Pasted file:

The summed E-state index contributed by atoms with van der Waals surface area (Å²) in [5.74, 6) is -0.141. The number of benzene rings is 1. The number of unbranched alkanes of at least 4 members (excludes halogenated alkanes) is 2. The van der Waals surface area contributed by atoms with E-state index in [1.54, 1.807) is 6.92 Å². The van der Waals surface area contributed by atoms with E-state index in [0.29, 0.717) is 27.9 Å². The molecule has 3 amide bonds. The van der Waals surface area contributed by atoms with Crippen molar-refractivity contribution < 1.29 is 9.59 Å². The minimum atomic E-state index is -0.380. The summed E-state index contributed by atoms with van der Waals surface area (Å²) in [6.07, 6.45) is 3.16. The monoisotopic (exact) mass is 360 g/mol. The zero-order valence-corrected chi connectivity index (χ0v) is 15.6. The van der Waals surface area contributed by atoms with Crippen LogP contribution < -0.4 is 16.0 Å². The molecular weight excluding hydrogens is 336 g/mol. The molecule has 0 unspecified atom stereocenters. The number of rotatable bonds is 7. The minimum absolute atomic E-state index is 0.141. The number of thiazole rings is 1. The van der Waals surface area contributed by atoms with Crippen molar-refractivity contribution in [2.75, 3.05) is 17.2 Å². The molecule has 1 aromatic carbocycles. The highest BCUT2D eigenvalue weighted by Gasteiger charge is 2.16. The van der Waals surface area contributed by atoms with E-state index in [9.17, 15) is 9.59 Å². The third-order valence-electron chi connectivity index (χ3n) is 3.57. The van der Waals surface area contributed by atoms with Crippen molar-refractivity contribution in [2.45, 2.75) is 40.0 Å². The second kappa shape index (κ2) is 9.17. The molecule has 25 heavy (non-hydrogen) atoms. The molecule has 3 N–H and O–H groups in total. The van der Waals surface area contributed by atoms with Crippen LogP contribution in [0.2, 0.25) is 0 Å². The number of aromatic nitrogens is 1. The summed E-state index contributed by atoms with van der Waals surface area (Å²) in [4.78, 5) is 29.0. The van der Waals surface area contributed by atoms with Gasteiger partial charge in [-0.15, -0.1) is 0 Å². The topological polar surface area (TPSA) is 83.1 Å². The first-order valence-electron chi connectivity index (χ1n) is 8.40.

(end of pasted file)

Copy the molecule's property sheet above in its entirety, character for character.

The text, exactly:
The summed E-state index contributed by atoms with van der Waals surface area (Å²) in [5.74, 6) is -0.141. The number of benzene rings is 1. The number of unbranched alkanes of at least 4 members (excludes halogenated alkanes) is 2. The van der Waals surface area contributed by atoms with E-state index in [1.54, 1.807) is 6.92 Å². The van der Waals surface area contributed by atoms with E-state index in [0.29, 0.717) is 27.9 Å². The molecule has 3 amide bonds. The van der Waals surface area contributed by atoms with Crippen molar-refractivity contribution < 1.29 is 9.59 Å². The minimum atomic E-state index is -0.380. The summed E-state index contributed by atoms with van der Waals surface area (Å²) in [6.07, 6.45) is 3.16. The monoisotopic (exact) mass is 360 g/mol. The zero-order valence-corrected chi connectivity index (χ0v) is 15.6. The van der Waals surface area contributed by atoms with Crippen LogP contribution < -0.4 is 16.0 Å². The molecular weight excluding hydrogens is 336 g/mol. The molecule has 0 unspecified atom stereocenters. The number of rotatable bonds is 7. The minimum absolute atomic E-state index is 0.141. The number of thiazole rings is 1. The van der Waals surface area contributed by atoms with Crippen molar-refractivity contribution in [2.75, 3.05) is 17.2 Å². The molecule has 1 aromatic carbocycles. The highest BCUT2D eigenvalue weighted by Gasteiger charge is 2.16. The van der Waals surface area contributed by atoms with E-state index in [9.17, 15) is 9.59 Å². The third-order valence-electron chi connectivity index (χ3n) is 3.57. The van der Waals surface area contributed by atoms with Crippen molar-refractivity contribution in [2.45, 2.75) is 40.0 Å². The second kappa shape index (κ2) is 9.17. The molecule has 25 heavy (non-hydrogen) atoms. The molecule has 3 N–H and O–H groups in total. The van der Waals surface area contributed by atoms with Crippen LogP contribution in [0.2, 0.25) is 0 Å². The number of aromatic nitrogens is 1. The summed E-state index contributed by atoms with van der Waals surface area (Å²) in [4.78, 5) is 29.0. The van der Waals surface area contributed by atoms with Gasteiger partial charge in [-0.15, -0.1) is 0 Å². The topological polar surface area (TPSA) is 83.1 Å². The first-order valence-electron chi connectivity index (χ1n) is 8.40.